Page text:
Staying Motivated to Help Motivate Your Students: Utilize the Soft Skills of Career Success

Staying Motivated to Help Motivate Your Students: Utilize the Soft Skills of Career Success

Starting a new year brings renewed energy to set goals, make improvements, and take action. This year in particular, people are holding onto hope for a brighter year ahead. Yet, as we enter 2021, we are in the midst of a pandemic and a sense of uncertainty. Your desire to be there for your students and to authentically motivate and guide them to academic and career success in a post-COVID world may be challenging, especially if you are feeling your own sense of uncertainty. If you aren’t performing your best, it can be more than challenging to help students perform at theirs.

Whatever you are dealing with can serve as a point of connection to your students, giving you a greater sense of understanding of the challenges they face as they think about their future goals. Perhaps this is the perfect time for all of us to revisit some of the basics that are so important in not only finding a job, but excelling as well.

Make a Connection

High school teacher motivating a student, reinforcing a positive connection and promoting academic successThe need for positive and personal connections has deepened. Whether in person, through email, or on the phone, you may be one of the few lifelines or role models your students have. It is more important than ever to be aware of the messages you are sending, knowingly or unknowingly, to those around you.

The reality is that we all make and leave impressions with everyone we come into contact with. And, with social interactions taking place less frequently, it makes every interaction we have that much more impactful. Taking just that extra minute to take an interest in another by asking a question or checking in can make all the difference.

Building a career, unlike finding a job, is a lifelong pursuit—
get our college and career readiness toolkit.

Take a Look at Yourself

You can tell students what they need to do to succeed in an interview or on the job, but nothing compares to students witnessing the behavior they are being told to embrace. Just as children learn from watching their parents’ responses and actions, your students learn by observing you.

When was the last time you thought about the way YOU show up? Do you dress, act, and communicate in a manner that not only conveys information, but serves as a role model and inspires students to improve?

Change Your Focus

It can be challenging to motivate others if we ourselves are feeling less than inspired. Perhaps you are feeling stuck or experiencing COVID fatigue, just as your students are. While it can be comforting to commiserate with others, it keeps you where you are and is unproductive.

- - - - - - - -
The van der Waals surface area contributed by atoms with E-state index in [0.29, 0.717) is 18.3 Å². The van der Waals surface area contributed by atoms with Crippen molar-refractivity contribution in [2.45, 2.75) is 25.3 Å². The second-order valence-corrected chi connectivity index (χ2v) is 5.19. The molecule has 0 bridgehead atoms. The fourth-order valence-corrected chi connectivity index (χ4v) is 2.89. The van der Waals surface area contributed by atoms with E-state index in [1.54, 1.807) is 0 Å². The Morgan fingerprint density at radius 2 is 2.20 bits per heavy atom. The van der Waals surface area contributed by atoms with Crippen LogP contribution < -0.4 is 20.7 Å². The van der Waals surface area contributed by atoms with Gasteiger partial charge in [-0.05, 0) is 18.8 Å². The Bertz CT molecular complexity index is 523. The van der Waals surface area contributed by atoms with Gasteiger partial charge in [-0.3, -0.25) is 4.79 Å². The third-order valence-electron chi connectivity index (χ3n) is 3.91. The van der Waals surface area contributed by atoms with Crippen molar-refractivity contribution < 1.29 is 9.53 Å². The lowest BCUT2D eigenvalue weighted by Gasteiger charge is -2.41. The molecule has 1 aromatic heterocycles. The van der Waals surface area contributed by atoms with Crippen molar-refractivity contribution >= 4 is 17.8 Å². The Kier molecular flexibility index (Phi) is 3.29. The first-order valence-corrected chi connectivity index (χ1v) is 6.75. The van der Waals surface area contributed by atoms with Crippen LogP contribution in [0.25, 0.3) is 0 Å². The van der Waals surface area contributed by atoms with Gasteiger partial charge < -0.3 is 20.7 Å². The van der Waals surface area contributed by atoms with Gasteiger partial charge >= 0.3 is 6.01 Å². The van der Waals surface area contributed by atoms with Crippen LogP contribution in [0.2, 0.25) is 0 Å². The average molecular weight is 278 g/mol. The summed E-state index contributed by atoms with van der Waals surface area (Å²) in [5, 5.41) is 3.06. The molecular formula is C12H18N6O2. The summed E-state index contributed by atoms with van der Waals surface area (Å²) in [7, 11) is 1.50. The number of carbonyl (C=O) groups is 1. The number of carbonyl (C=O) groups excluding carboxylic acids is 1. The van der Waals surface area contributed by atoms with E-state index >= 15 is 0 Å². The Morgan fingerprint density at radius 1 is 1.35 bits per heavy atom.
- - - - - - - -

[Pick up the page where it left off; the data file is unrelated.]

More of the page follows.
Teacher using her fingers to make her mouth smile, representative of maintaining a positive mindsetOne of the easiest ways to change your focus and move forward is to look for the things that are working in your life, rather than those that are not. Identifying the positive aspects of your life and being grateful is healing, reduces stress, and helps you shift your mindset.

As your students prepare for interviews and a career, they, too, need a positive mindset. People hire people they feel good about being around. Positivity, just like negativity, is contagious. Try to catch yourself each time you may have a complaint, irritation, or negative thought, and see if you can challenge yourself to spin it into something more positive and productive.

Find Teachable Moments

Every interaction you have with your students is a teachable moment. If you are having a conversation remotely, make sure you are demonstrating how it should be done. If you notice a disorganized or distracting background on a video call, provide feedback with ideas on how to improve.

When advising students, remind them that what they do on social media has big consequences both now and in the future. Simple reminders to post a professional photo and use a professional username and email address are all things that may seem like common sense but may not be to your students. 

Be Creative

Knowledge you take for granted or assume students know may be eye-opening.

Hand pointing dark at drawing of target, representing setting a goal for academic successWhile it can be difficult to stay on top of each student’s progress, perhaps you can keep them going by helping them set goals, then request updates. Maybe you get creative with a theme or focus and a way for each individual to feel part of something bigger. One week might be to get a new professional headshot (perhaps you do it, too); another might be to practice that one-minute elevator speech when asked the all-important question, “Tell me about yourself.”

The more fun, relevant, and motivating you can make each interaction, connection, and suggestion, the greater the impact. When you embrace and do the things you suggest to others, it’s no longer just informing, it’s inspiring! When you work at staying motivated, you help others stay motivated, too!

See also: